Dave, thank you so much for taking some time out of the conference to talk to me today.

Thank you for having me, Nicole.

I’m looking forward to hearing your perspective on these questions. We’re gonna start right off with, how do you attract new audiences within your local market to Sonnenberg Gardens?

I think one of the greatest things about the historical aspects of our organization is that we do have a cultural heritage tourism crowd that comes. About 20,000 people come through our site just to visit the Home and the Gardens of Sonnenberg. But what we have seen, is that we have gained almost another 40 percent of our attendance, somewhere around 16,000 to 20,000 people, through doing public and private events to bring people into the site.

So whenever there’s a reason to be invited to the gardens, and to the mansion, and to the home, we see our attendance just skyrockets. And we really have a wonderful tagline theme that we want people to celebrate their lives at Sonnenberg because we’re really based on the love story between Frederick and Mary Clark Thompson. Those are really what we’ve found so far to be effective.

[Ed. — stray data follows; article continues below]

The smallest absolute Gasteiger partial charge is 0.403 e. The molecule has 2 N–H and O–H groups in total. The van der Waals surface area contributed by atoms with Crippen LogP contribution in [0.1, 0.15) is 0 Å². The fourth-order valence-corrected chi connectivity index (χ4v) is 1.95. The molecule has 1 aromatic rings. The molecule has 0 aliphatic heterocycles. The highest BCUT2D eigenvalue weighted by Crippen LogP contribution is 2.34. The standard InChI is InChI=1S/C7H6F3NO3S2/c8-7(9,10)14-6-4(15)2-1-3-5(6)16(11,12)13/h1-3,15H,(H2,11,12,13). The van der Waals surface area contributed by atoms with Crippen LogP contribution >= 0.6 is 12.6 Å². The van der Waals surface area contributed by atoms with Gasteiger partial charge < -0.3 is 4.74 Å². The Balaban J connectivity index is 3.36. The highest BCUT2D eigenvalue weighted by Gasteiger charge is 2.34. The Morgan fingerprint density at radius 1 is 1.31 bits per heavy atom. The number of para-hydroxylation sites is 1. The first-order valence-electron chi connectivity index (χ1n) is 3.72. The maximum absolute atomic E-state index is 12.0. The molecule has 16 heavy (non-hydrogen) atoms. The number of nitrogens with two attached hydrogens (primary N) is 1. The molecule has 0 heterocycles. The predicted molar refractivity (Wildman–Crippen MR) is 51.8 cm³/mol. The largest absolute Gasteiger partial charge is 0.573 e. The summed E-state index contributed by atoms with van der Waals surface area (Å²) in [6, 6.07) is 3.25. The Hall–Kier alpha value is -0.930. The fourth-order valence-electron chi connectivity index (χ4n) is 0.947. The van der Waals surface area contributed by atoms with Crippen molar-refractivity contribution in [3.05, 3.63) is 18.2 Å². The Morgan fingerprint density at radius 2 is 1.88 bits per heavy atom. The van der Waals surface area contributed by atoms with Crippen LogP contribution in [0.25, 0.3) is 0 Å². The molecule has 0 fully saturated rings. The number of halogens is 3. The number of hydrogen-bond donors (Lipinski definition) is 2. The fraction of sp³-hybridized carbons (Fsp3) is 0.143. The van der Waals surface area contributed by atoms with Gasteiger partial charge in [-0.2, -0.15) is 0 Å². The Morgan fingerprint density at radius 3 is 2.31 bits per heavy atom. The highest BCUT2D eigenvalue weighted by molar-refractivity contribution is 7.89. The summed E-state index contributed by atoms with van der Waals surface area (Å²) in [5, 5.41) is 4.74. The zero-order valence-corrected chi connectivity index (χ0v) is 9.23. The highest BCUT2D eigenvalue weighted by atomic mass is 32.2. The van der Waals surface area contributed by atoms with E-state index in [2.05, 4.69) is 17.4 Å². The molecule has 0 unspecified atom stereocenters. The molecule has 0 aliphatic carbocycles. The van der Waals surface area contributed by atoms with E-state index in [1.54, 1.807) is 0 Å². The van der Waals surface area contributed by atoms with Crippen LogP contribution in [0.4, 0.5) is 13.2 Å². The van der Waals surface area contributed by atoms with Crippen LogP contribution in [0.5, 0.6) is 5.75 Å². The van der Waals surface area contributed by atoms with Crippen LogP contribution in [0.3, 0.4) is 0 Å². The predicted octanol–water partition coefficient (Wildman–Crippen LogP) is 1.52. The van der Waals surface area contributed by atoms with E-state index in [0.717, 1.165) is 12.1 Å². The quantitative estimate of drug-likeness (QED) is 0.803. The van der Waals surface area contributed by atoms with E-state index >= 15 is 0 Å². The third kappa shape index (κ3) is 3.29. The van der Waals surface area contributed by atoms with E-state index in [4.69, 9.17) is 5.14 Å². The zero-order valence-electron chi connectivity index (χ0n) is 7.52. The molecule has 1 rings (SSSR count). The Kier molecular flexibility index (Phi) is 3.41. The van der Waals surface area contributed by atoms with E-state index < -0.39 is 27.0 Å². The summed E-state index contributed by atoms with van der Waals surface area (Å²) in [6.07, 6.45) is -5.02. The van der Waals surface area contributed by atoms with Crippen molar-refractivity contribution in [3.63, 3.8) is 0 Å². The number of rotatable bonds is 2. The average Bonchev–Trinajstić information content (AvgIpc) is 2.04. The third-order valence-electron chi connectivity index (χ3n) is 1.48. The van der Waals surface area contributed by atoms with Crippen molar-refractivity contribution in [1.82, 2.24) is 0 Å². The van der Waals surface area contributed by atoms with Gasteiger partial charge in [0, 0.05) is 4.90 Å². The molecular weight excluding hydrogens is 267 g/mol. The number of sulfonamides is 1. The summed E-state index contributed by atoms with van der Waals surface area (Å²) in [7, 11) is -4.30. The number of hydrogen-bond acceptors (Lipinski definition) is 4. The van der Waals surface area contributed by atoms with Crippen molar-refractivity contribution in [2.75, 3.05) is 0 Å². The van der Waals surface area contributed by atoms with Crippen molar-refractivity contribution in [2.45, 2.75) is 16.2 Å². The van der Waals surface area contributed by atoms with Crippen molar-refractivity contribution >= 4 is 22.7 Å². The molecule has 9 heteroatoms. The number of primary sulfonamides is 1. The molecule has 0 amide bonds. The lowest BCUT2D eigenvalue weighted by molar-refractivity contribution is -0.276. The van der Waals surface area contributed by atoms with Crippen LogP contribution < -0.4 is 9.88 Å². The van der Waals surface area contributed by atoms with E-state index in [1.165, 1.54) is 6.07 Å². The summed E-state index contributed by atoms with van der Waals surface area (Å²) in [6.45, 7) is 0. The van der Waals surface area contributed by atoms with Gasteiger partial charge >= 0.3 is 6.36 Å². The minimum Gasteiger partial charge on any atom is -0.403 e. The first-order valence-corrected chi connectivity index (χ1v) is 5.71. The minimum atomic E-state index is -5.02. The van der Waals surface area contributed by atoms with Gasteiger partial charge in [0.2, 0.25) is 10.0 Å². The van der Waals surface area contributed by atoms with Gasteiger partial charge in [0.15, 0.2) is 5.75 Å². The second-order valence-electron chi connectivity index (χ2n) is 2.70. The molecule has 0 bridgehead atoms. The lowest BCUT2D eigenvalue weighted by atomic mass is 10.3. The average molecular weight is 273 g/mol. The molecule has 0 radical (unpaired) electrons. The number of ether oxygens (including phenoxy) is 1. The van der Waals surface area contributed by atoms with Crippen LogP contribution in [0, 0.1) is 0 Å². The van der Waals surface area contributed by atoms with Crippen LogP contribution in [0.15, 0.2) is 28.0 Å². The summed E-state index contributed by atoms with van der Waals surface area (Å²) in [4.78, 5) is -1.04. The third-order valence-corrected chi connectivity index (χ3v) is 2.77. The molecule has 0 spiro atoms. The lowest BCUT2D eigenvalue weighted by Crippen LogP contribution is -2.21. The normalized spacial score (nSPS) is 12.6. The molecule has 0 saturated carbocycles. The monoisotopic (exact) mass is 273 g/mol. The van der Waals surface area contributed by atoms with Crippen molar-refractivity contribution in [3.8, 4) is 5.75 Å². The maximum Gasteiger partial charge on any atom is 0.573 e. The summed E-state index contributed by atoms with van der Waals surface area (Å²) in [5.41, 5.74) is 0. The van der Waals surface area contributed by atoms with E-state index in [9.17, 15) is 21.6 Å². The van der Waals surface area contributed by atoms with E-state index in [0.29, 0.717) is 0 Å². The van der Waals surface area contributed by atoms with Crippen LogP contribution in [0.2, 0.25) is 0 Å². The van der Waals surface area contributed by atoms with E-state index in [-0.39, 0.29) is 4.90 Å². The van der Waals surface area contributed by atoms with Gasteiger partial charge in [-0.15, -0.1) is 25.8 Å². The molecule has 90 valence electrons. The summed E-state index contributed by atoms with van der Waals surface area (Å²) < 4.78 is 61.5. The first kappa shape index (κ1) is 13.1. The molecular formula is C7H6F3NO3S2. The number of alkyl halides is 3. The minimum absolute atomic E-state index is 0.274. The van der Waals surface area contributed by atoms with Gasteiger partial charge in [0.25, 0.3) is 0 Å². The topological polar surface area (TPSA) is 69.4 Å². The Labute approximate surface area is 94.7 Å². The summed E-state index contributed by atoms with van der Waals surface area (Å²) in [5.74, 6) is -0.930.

I think that’s a really good point because of those public and private events, like even somebody who might be hosting a wedding there, or family party, right?


Can bring in a whole new audience that might not have otherwise gone there. Is that correct?

Absolutely. I think because, if it’s a special day or a special event for someone’s private life, it’ll be those memorable experiences that will hold on for a really long, long time.

Yeah, I can see that. Absolutely. And I’ll bet you get a lot of repeat visitation that way. You’ve gotta come back for the anniversary, right? Or to go down memory lane?